4. Make sure that your SDL and SDL_mixer headers and libraries are in your operating system's PATH, so that GCC and G++ will be able to find the files. The GCC and G++ executables will also need to be in the PATH so that they can be executed from within your project directory.

Your build environment is now set up. To create an SDL project, perform the following steps.

  1. Use your favourite text editor to create an SDL source code file, and call it something like sdltest.c (for C) or sdltest.cpp (for C++).
  2. Use GCC to compile C source code like so: gcc sdltest.c -o sdltest -lSDL -lSDL_mixer
    • This tells GCC to compile the source code in sdltest.c into an executable called sdltest and link in the SDL and SDL_mixer libraries.
    • NOTE: If you're using Windows with MinGW, use the following line instead: gcc sdltest.c -o sdltest.exe -lmingw32 -lSDLmain -lSDL -lSDL_mixer
  3. Use G++ to compile C++ source code like so: g++ sdltest.cpp -o sdltest -lSDL -lSDL_mixer
    • This tells G++ to compile the source code in sdltest.cpp into an executable called sdltest and link in the SDL and SDL_mixer libraries.
    • NOTE: If you're using Windows with MinGW, use the following line instead: g++ sdltest.cpp -o sdltest.exe -lmingw32 -lSDLmain -lSDL -lSDL_mixer

Under Linux, one can use sdl-config to determine what compiler and linker flags are required for SDL.

  • sdl-config --cflags will print out the compiler flags
  • sdl-config --libs will print out the linker flags
  • For example, compile and link against the SDL library
    • g++ sdltest.c -o sdltest `sdl-config --cflags --libs`
  • Another example that uses the SDL_mixer library, as well
    • g++ sdltest.c -o sdltest `sdl-config --cflags --libs` -lSDL_mixer


If you have any difficulties setting up your GCC/G++ build environment, or if you have trouble getting your code to compile and execute, drop by our community forums and post a question. Someone will help you get things running!

Mac OS X: GCC & G++

You must also remember to make sure SDL_Init() is called after main() is reached within the program. Not doing so will cause seemingly random error messages to output to a console, if one is opened.

To compile sources in Mac OS X using GCC/G++, you must link BOTH the SDLmain and SDL libraries, as well as setting the "framework" to "Cocoa". Examples:

gcc sdl.c -lSDLmain -lSDL -framework Cocoa

g++ sdl.cpp -lSDLmain -lSDL -framework Cocoa

Detailed information can be found at the LibSDL FAQ Page.

SCons

SCons is a "software construction tool". It is a new alternative to the make tool and Makefiles.

The following is a minimalistic SConstruct file that is read and parsed by SCons to build your game or application. The following example uses SDL, SDL_mixer and SDL_image for libraries, but you can add more in a similar fashion.

import glob

# create build environment
env = Environment()

# determine compiler and linker flags for SDL
env.ParseConfig('sdl-config --cflags')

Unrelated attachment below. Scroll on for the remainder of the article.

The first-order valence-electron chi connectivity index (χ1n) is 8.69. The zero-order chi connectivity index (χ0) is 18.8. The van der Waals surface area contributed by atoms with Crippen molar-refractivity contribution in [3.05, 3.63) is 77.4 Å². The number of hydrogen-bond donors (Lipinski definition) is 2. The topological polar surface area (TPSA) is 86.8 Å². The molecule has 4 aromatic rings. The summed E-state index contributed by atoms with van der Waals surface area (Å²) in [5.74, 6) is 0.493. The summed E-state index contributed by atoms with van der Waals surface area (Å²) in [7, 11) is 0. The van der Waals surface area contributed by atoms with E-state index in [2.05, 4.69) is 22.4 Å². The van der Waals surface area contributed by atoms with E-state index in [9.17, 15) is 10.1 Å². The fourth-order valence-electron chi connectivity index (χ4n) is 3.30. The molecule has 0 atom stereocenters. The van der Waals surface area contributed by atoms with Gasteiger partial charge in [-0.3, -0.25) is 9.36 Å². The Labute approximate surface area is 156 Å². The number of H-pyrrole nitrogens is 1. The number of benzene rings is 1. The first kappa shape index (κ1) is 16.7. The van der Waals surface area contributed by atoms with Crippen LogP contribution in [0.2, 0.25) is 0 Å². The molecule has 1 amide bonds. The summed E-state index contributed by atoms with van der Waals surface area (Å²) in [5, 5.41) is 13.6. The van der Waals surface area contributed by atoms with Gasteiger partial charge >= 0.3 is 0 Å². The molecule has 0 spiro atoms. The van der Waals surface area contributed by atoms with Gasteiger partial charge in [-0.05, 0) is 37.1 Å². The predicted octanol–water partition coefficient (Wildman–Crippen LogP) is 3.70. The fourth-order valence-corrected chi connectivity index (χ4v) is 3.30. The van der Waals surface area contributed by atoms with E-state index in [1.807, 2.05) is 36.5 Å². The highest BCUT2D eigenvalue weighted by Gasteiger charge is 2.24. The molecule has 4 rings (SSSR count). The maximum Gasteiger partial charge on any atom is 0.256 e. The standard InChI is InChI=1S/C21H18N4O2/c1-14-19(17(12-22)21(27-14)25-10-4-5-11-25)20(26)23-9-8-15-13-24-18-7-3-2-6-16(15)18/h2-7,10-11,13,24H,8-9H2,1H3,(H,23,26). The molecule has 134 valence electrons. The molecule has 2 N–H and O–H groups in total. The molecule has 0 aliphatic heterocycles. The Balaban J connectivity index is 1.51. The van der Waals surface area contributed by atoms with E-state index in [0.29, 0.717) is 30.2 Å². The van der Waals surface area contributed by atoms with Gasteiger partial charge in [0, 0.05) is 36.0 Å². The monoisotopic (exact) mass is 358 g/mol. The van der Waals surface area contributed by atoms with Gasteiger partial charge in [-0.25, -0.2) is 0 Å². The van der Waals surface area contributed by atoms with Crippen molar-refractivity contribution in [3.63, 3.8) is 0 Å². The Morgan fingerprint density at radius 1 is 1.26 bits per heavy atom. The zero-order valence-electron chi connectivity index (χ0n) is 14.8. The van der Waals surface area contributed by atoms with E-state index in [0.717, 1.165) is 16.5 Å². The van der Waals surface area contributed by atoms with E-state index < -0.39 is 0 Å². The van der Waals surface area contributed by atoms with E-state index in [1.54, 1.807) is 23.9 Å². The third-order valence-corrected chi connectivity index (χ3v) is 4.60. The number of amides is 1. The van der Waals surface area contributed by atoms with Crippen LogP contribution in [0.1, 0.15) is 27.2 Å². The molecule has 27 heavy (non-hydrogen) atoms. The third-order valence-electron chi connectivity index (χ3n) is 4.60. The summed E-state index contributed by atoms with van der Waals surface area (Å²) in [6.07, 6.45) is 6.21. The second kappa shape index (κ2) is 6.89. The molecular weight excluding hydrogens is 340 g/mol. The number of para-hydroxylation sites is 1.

env.ParseConfig('sdl-config --libs')

# gather a list of source files
SOURCES = glob.glob('*.cpp')

# add additional compiler flags
env.Append(CCFLAGS = ['-g', '-Wall'])
# add additional libraries to link against
env.Append(LIBS = ['SDL_mixer', 'SDL_image'])

# build target
# output executable will be "game"
env.Program(target = 'game', source = SOURCES)

Instead of doing a glob for all .cpp files we could list them by hand if we wanted to:

SOURCES = "column.cpp \
           columns.cpp \
           globals.cpp \
           jewelmap.cpp \
           playfield.cpp \
           setup.cpp \
           timer.cpp"

As you can see, the glob method is much easier, especially as we add more and more source files to our program.

In the last line of the build file "env.Program(target = 'game', source = SOURCES)", the target is the name of the final executable of our program and source is the list of source files we want to build from.

In the example we have a program that uses 3 libraries: SDL, SDL_mixer and SDL_image. You might be wondering why we run sdl-config to add the SDL library, but later add the SDL_mixer and SDL_image libraries to the LIBS variable. The reason is that sdl-config provides all of the compiler and link flags required by SDL, including the linker flag to include SDL as a library, but that's it. SDL_image and SDL_mixer are add-on libraries to SDL, which means they require all the same compiler and link flags as SDL, but you must also explicitly state that you are using these libraries in addition to the main SDL library.

Note: SCons is "just" a utility library for Python, so you can do all the things you can in Python in SCons scripts as well.

CMake

Much like SCons, CMake is a software construction tool, alternative to the old autotools.

Basic CMakeLists.txt file:

Project ( ProjectName )

set (
   SOURCES
   somefile.cpp
   otherfile.cpp
   main.cpp
)

# REQUIRED does not work in CMake <=2.4.6 for SDL
Find_Package ( SDL REQUIRED )
Find_Package ( SDL_image REQUIRED ) # if using SDL_image

# Workaround for the non-working REQUIRED flag
if ( NOT SDL_FOUND )
   message ( FATAL_ERROR "SDL not found!" )
endif ( NOT SDL_FOUND )

link_libraries (
   ${SDL_LIBRARY}
   ${SDLIMAGE_LIBRARY} # if using SDL_image, obviously
   SDLmain # Sadly not included in SDL_LIBRARY variable
)

add_executable (
   ExecutableName
   WIN32 # Only if you don't want the DOS prompt to appear in the background in Windows
   MACOSX_BUNDLE
   ${SOURCES} # We could've listed the source files here directly instead of using a variable to store them
)